Second, investors have to be confident that banks, hedge funds and other institutions have really taken all their losses - and not just restructured and re-sold some complicated securities among themselves.
Third, there's national political pressure to artificially prop up home values (which help determine the worth of all those securities) for as long as possible, in particular by stalling foreclosures.
The biggest long-term problem, though, may be that investors jumped into all kinds of securitizations, not just mortgage-backed bonds, because they trusted Wall Street's complex, opaque valuation of such assets, and were sure they could quickly sell these assets into robust markets whenever they pleased. But now both those assumptions have proven false; they may not jump back into these markets anytime soon.
And without robust activity on Wall Street - from heavy, securitization-based lending, or something new to replace it - the city will have to deal not only with next year's budget deficit, but a nearly $5 billion deficit the year after that, and then a $6.5 billion budget hole as the next mayor takes office.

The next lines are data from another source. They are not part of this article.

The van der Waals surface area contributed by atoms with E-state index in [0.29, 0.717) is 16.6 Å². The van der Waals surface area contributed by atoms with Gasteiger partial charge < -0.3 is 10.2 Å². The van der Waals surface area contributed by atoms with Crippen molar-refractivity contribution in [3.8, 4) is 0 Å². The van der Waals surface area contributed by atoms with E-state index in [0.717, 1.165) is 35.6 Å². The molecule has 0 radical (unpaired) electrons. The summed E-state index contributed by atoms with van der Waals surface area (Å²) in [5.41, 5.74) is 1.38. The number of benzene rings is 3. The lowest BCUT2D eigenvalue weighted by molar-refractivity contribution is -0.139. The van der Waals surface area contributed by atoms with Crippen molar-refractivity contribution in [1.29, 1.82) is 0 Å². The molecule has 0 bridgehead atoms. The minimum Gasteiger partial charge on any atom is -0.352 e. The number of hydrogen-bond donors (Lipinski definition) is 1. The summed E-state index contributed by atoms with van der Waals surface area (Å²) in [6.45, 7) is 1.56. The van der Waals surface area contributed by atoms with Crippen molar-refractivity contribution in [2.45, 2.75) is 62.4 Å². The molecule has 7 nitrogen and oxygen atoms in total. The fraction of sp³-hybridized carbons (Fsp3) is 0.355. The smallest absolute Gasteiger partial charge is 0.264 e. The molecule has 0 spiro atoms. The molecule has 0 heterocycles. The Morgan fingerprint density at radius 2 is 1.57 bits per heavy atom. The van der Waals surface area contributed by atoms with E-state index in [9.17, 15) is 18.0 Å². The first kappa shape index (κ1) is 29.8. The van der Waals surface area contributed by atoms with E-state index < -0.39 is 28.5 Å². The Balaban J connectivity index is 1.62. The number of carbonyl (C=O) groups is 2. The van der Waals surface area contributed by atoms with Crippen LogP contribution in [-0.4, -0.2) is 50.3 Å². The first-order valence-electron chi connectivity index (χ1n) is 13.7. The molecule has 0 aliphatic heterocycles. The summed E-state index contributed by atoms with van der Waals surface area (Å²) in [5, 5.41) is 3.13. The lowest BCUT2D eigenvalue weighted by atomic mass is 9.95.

Worse, the city may well have learned the wrong lessons from the last budget crunch and its aftermath: that it's OK to sharply and suddenly raise taxes as a bridge to the good times, which are sure to return shortly.
If Bloomberg or his successor drastically hikes taxes again, the city might not suffer an exodus of taxpayers and employers - but only if Wall Street roars back to health in the two years or so after the tax hikes (as it did last time 'round), shrugging off those tax hikes and keeping the business coming.